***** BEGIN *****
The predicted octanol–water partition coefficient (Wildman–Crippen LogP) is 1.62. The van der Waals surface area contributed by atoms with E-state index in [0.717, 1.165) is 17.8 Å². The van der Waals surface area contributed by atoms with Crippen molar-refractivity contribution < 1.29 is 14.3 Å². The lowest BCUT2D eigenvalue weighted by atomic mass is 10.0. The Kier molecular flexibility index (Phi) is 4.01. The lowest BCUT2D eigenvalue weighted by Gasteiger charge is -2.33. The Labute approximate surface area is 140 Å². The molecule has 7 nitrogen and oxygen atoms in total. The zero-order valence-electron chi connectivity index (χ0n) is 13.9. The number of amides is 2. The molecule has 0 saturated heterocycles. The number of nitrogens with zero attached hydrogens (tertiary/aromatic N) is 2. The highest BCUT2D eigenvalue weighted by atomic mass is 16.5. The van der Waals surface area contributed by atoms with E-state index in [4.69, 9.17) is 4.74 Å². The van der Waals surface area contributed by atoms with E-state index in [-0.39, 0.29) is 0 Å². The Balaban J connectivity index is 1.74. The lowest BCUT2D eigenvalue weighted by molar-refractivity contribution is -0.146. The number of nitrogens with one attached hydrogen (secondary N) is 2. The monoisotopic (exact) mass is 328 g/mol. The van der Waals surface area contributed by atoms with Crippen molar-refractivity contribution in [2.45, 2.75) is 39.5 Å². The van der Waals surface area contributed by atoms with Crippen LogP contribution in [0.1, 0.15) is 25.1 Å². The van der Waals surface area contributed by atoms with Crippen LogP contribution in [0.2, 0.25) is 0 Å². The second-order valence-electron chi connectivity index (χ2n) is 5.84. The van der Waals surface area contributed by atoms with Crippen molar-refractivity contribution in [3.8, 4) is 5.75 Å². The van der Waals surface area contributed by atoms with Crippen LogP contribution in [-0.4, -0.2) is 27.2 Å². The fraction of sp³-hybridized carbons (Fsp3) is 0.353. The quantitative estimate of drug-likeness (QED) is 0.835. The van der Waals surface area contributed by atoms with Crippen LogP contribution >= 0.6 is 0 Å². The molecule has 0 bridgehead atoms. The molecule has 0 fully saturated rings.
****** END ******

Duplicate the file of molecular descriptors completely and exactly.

The predicted octanol–water partition coefficient (Wildman–Crippen LogP) is 1.62. The van der Waals surface area contributed by atoms with E-state index in [0.717, 1.165) is 17.8 Å². The van der Waals surface area contributed by atoms with Crippen molar-refractivity contribution < 1.29 is 14.3 Å². The lowest BCUT2D eigenvalue weighted by atomic mass is 10.0. The Kier molecular flexibility index (Phi) is 4.01. The lowest BCUT2D eigenvalue weighted by Gasteiger charge is -2.33. The Labute approximate surface area is 140 Å². The molecule has 7 nitrogen and oxygen atoms in total. The zero-order valence-electron chi connectivity index (χ0n) is 13.9. The number of amides is 2. The molecule has 0 saturated heterocycles. The number of nitrogens with zero attached hydrogens (tertiary/aromatic N) is 2. The highest BCUT2D eigenvalue weighted by atomic mass is 16.5. The van der Waals surface area contributed by atoms with E-state index in [4.69, 9.17) is 4.74 Å². The van der Waals surface area contributed by atoms with E-state index in [-0.39, 0.29) is 0 Å². The Balaban J connectivity index is 1.74. The lowest BCUT2D eigenvalue weighted by molar-refractivity contribution is -0.146. The number of nitrogens with one attached hydrogen (secondary N) is 2. The monoisotopic (exact) mass is 328 g/mol. The van der Waals surface area contributed by atoms with Crippen molar-refractivity contribution in [2.45, 2.75) is 39.5 Å². The van der Waals surface area contributed by atoms with Crippen LogP contribution in [0.1, 0.15) is 25.1 Å². The van der Waals surface area contributed by atoms with Crippen LogP contribution in [0.2, 0.25) is 0 Å². The second-order valence-electron chi connectivity index (χ2n) is 5.84. The van der Waals surface area contributed by atoms with Crippen molar-refractivity contribution in [3.8, 4) is 5.75 Å². The van der Waals surface area contributed by atoms with Crippen LogP contribution in [-0.4, -0.2) is 27.2 Å². The fraction of sp³-hybridized carbons (Fsp3) is 0.353. The quantitative estimate of drug-likeness (QED) is 0.835. The van der Waals surface area contributed by atoms with Crippen LogP contribution >= 0.6 is 0 Å². The molecule has 0 bridgehead atoms. The molecule has 0 fully saturated rings.